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Fireside Reads: Why Do Bluebirds Hate Me?

Author : Mike O'Connor
Published : 2013-10-15

Though there's a pile of books on the edge of my desk waiting to be reviewed, Mike O'Connor's book jumped to the top of the heap when it arrived at my door.

Outwardly, Why Do Bluebirds Hate Me? is not a book about national parks, but the wisdom the author offers can be carried into the parks.

Plus, he's outrageously funny.

The book, which carries a sub-title of More Answers to Common and Not-So-Common Questions About Birds and Birding, is built from questions he received from readers of his birding columns that appear in the Cape Codder newspaper (so you see, there actually is a connection to the parks via Cape Cod National Seashore!).

Why Do Bluebirds Hate Me? is a handy book (it's new in bookstores this week!)  to have around the house. Houseguests will enjoy it, even if they're not into birding. No need to read it cover-to-cover in one sitting. Rather, you can skim through it and pick and choose what interests you.

For instance, if you're heading to one of the Southwest national parks, say Saguaro, you'd be wise to read about the Pyrrhuloxia, which, Mike points out, "is a real bird, not a strange disease."

The question about the Pyrrhuloxia arose from a reader who received a postcard from a friend in Arizona. The front of the card featured some birds, one of which the reader was sure was a cardinal.

"I don't know a lot about birds, but I know what a cardinal looks like. Why did they call it a Pyrrhuloxia. Is that another name for a cardinal?" he wrote to Mike.

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The Pyrrhuloxia is indeed a real bird, not a disease. Kurt Repanshek photo.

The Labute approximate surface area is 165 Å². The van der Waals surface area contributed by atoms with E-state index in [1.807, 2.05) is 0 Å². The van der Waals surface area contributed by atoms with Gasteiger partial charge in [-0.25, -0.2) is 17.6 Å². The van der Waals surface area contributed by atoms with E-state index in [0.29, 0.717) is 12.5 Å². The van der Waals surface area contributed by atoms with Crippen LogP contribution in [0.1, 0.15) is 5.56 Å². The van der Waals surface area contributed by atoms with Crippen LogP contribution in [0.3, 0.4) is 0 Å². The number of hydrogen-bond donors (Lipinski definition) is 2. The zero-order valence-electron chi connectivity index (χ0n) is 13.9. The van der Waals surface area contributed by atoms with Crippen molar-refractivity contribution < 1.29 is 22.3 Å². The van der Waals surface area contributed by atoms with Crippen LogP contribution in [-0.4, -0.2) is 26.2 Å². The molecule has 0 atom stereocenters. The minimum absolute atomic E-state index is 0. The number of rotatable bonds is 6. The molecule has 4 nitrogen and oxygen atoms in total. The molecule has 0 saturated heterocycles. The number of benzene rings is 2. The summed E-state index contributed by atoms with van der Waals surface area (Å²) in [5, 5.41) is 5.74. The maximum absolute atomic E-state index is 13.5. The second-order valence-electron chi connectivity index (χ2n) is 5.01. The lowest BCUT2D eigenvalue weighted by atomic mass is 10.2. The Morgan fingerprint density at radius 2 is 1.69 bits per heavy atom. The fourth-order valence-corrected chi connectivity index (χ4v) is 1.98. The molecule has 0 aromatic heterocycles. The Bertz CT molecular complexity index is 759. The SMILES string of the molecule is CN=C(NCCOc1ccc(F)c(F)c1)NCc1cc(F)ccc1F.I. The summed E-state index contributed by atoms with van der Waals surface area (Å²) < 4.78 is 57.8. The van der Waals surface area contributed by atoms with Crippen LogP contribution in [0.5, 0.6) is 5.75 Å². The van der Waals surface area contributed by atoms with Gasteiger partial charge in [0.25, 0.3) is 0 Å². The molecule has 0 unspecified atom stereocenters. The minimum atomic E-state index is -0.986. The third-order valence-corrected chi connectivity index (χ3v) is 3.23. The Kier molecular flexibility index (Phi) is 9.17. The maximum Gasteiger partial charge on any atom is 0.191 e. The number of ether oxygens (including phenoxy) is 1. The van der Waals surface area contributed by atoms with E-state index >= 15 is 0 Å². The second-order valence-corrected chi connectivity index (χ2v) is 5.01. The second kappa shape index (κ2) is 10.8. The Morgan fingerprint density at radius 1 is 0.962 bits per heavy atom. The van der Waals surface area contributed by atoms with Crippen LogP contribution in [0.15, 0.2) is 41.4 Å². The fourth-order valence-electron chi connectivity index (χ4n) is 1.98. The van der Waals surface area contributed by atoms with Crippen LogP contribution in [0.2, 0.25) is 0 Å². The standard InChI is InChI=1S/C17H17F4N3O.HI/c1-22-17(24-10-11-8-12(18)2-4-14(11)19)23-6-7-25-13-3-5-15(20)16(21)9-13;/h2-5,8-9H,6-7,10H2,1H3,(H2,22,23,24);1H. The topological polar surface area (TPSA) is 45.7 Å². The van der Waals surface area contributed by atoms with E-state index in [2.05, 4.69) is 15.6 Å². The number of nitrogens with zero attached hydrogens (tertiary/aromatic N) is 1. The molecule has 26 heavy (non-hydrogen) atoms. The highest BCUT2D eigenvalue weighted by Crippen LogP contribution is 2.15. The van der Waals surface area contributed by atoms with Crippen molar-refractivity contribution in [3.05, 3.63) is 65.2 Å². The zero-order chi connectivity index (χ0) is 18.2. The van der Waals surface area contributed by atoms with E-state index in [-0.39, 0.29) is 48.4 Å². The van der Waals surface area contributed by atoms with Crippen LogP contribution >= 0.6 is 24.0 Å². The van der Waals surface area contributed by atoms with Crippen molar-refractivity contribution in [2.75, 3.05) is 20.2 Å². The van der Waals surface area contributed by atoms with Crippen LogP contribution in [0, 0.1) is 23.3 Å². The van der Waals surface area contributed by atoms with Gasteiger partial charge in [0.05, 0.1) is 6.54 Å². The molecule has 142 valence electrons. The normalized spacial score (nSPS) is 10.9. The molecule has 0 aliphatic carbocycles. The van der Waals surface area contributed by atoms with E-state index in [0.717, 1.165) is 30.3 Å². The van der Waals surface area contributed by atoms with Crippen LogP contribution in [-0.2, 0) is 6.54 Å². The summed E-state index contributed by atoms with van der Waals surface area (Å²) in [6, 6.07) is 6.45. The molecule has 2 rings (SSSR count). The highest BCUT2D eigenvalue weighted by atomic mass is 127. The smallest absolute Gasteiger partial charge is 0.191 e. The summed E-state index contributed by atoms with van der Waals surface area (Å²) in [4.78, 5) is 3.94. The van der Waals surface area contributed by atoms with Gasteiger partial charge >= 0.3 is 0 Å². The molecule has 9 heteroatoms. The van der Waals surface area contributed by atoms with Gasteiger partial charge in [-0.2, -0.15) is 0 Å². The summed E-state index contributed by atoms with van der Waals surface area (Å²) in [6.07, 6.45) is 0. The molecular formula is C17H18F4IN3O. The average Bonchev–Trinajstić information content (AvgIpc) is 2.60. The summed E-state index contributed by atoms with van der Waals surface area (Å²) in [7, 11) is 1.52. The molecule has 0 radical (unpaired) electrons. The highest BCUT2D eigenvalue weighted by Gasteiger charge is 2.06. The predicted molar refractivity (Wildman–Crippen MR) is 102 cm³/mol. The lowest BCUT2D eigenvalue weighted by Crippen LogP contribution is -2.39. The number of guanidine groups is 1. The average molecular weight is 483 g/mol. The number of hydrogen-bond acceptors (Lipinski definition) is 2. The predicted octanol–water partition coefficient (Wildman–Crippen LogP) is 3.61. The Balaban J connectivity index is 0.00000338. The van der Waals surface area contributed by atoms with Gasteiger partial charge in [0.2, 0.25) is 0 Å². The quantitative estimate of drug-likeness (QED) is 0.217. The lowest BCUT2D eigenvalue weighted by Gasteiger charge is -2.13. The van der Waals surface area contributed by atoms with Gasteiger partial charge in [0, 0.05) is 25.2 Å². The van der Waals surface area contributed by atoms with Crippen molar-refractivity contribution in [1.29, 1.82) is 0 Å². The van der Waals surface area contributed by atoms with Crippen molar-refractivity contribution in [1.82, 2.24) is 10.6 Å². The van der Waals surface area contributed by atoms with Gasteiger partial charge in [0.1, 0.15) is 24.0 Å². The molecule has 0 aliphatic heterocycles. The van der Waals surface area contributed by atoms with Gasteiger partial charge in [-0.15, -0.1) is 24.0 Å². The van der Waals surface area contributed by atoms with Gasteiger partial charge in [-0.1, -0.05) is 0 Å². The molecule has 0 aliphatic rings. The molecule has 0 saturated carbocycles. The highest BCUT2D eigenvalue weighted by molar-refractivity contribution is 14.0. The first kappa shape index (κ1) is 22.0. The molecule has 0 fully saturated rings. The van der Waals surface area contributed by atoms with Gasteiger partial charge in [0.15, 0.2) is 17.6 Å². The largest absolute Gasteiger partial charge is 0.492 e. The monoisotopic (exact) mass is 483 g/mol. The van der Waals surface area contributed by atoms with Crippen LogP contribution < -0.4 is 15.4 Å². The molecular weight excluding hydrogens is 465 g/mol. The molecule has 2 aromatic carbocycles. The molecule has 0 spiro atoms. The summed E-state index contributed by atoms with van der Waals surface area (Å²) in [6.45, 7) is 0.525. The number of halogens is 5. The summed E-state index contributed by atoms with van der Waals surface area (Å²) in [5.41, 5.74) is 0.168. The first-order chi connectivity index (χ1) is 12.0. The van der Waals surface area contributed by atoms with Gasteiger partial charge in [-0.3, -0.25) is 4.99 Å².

Mike's response rolled on for almost two-and-a-half pages, mixing humor with a straight-forward answer: "How did the Pyrrhuloxia end up with such a scary-looking name? And what does Pyrrhuloxia mean? It's all Greek to me. Really, it is Greek. The Pyrrhuloxia's name comes from the combination of two Greek words: "flame," which has to do with the male's red breast, and "crooked," referring to its large beak."

Beyond that, Mike concludes to his inquiring reader, "I also understand why you would question any bird with the name 'Pyrrhuloxia" under it. It sure looks like the worst typo ever or an ointment you might use for a skin rash. But the Pyrrhuloxia is a real bird. It just has a lousy name."

Though the author tosses birding levity about freely, he also knows his stuff, or knows where to look for the answer. When one reader was curious about how ducks managed to swim in lakes and ponds in winter without freezing their feet, Mike discovered that ducks have an interesting blood circulation system: "...wild ducks have a system of heat exchange, or countercurrent, in which veins and arteries wrap around each other. As the blood flows from a duck's heart, it warms the cold blood returning from the feet. This procedure moderates the incoming blood and keeps the duck's core from becoming chilled and hypothermic. Who knew ducks were so complicated?"

But Mike also couldn't resist a little fun in easing the reader's concerns for ducks in winter. "I'm not saying winter is easy for ducks; it certainly isn't. But they've evolved some effective survival strategies. If you're still worried about your ducks, Julia, invite them in for a cup of coffee, hot chocolate, or even a hot toddy. Just don't offer them a glass of Cold Duck. That would be wrong on so many levels."

Why Do Bluebirds Hate Me? is a wonderful book, whether you bird actively or occasionally, to have around the house. And if you find yourself in Cape Cod any time soon, stop by Mike's store, the Bird Watcher's General Store in Orleans, and ask for an autographed copy and a glass of Cold Duck.


What a welcome story. I just ordered the "blue bird" book. It will make a great gift but I'm going to read it first.


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